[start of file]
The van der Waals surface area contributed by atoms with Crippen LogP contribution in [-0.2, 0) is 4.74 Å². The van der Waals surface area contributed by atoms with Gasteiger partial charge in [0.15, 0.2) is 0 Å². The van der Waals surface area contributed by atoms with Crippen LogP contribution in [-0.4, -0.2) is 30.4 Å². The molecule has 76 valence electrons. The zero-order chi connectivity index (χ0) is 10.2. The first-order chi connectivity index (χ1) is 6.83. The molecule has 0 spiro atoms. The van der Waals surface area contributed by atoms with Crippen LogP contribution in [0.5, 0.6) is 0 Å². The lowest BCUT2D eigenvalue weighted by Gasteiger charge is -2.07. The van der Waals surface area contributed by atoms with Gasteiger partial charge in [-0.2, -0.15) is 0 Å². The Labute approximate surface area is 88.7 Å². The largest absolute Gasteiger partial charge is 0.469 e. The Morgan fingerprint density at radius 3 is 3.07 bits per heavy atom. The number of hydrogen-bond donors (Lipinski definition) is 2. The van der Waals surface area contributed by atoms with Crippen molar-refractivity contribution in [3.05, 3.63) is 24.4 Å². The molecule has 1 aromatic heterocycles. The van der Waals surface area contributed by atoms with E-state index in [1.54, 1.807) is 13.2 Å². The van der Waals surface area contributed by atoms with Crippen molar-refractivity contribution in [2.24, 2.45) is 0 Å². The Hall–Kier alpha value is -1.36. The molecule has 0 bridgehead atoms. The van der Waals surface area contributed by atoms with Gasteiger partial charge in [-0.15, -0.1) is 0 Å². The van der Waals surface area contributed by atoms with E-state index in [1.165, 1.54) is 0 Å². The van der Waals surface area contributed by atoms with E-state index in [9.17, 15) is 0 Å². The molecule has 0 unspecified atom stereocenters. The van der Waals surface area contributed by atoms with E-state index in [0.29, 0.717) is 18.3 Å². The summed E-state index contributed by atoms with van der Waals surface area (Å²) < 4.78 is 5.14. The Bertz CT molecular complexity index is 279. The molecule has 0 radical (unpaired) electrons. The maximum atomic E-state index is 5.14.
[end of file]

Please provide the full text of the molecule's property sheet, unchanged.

The van der Waals surface area contributed by atoms with Crippen LogP contribution in [-0.2, 0) is 4.74 Å². The van der Waals surface area contributed by atoms with Gasteiger partial charge in [0.15, 0.2) is 0 Å². The van der Waals surface area contributed by atoms with Crippen LogP contribution in [-0.4, -0.2) is 30.4 Å². The molecule has 76 valence electrons. The zero-order chi connectivity index (χ0) is 10.2. The first-order chi connectivity index (χ1) is 6.83. The molecule has 0 spiro atoms. The van der Waals surface area contributed by atoms with Crippen LogP contribution in [0.5, 0.6) is 0 Å². The lowest BCUT2D eigenvalue weighted by Gasteiger charge is -2.07. The van der Waals surface area contributed by atoms with Gasteiger partial charge in [-0.2, -0.15) is 0 Å². The Labute approximate surface area is 88.7 Å². The largest absolute Gasteiger partial charge is 0.469 e. The Morgan fingerprint density at radius 3 is 3.07 bits per heavy atom. The number of hydrogen-bond donors (Lipinski definition) is 2. The van der Waals surface area contributed by atoms with Crippen molar-refractivity contribution in [3.05, 3.63) is 24.4 Å². The molecule has 1 aromatic heterocycles. The van der Waals surface area contributed by atoms with E-state index in [1.54, 1.807) is 13.2 Å². The van der Waals surface area contributed by atoms with Crippen molar-refractivity contribution in [2.24, 2.45) is 0 Å². The Hall–Kier alpha value is -1.36. The molecule has 0 bridgehead atoms. The van der Waals surface area contributed by atoms with Gasteiger partial charge in [-0.15, -0.1) is 0 Å². The van der Waals surface area contributed by atoms with E-state index in [1.165, 1.54) is 0 Å². The van der Waals surface area contributed by atoms with E-state index in [9.17, 15) is 0 Å². The molecule has 0 unspecified atom stereocenters. The van der Waals surface area contributed by atoms with E-state index in [0.29, 0.717) is 18.3 Å². The summed E-state index contributed by atoms with van der Waals surface area (Å²) < 4.78 is 5.14. The Bertz CT molecular complexity index is 279. The molecule has 0 radical (unpaired) electrons. The maximum atomic E-state index is 5.14.